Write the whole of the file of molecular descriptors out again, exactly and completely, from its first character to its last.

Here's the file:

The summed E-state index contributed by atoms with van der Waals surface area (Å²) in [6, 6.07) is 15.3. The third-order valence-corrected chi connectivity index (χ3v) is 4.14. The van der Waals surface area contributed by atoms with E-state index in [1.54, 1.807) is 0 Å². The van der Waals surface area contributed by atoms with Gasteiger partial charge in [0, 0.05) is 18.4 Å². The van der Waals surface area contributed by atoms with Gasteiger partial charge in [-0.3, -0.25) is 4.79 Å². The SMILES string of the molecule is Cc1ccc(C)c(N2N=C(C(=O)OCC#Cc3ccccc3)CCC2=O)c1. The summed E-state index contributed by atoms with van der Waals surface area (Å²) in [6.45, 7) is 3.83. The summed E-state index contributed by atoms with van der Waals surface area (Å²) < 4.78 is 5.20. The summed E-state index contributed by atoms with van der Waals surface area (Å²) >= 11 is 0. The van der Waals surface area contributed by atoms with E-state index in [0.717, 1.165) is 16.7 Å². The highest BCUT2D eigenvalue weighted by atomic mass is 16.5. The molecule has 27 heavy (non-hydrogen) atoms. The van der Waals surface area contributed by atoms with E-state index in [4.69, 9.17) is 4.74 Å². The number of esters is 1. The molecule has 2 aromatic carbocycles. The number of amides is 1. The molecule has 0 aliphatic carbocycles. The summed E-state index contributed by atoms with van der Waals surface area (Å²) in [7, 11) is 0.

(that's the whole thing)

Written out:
The summed E-state index contributed by atoms with van der Waals surface area (Å²) in [6, 6.07) is 15.3. The third-order valence-corrected chi connectivity index (χ3v) is 4.14. The van der Waals surface area contributed by atoms with E-state index in [1.54, 1.807) is 0 Å². The van der Waals surface area contributed by atoms with Gasteiger partial charge in [0, 0.05) is 18.4 Å². The van der Waals surface area contributed by atoms with Gasteiger partial charge in [-0.3, -0.25) is 4.79 Å². The SMILES string of the molecule is Cc1ccc(C)c(N2N=C(C(=O)OCC#Cc3ccccc3)CCC2=O)c1. The summed E-state index contributed by atoms with van der Waals surface area (Å²) in [6.45, 7) is 3.83. The summed E-state index contributed by atoms with van der Waals surface area (Å²) < 4.78 is 5.20. The summed E-state index contributed by atoms with van der Waals surface area (Å²) >= 11 is 0. The van der Waals surface area contributed by atoms with E-state index in [0.717, 1.165) is 16.7 Å². The highest BCUT2D eigenvalue weighted by atomic mass is 16.5. The molecule has 27 heavy (non-hydrogen) atoms. The van der Waals surface area contributed by atoms with E-state index in [4.69, 9.17) is 4.74 Å². The number of esters is 1. The molecule has 2 aromatic carbocycles. The number of amides is 1. The molecule has 0 aliphatic carbocycles. The summed E-state index contributed by atoms with van der Waals surface area (Å²) in [7, 11) is 0.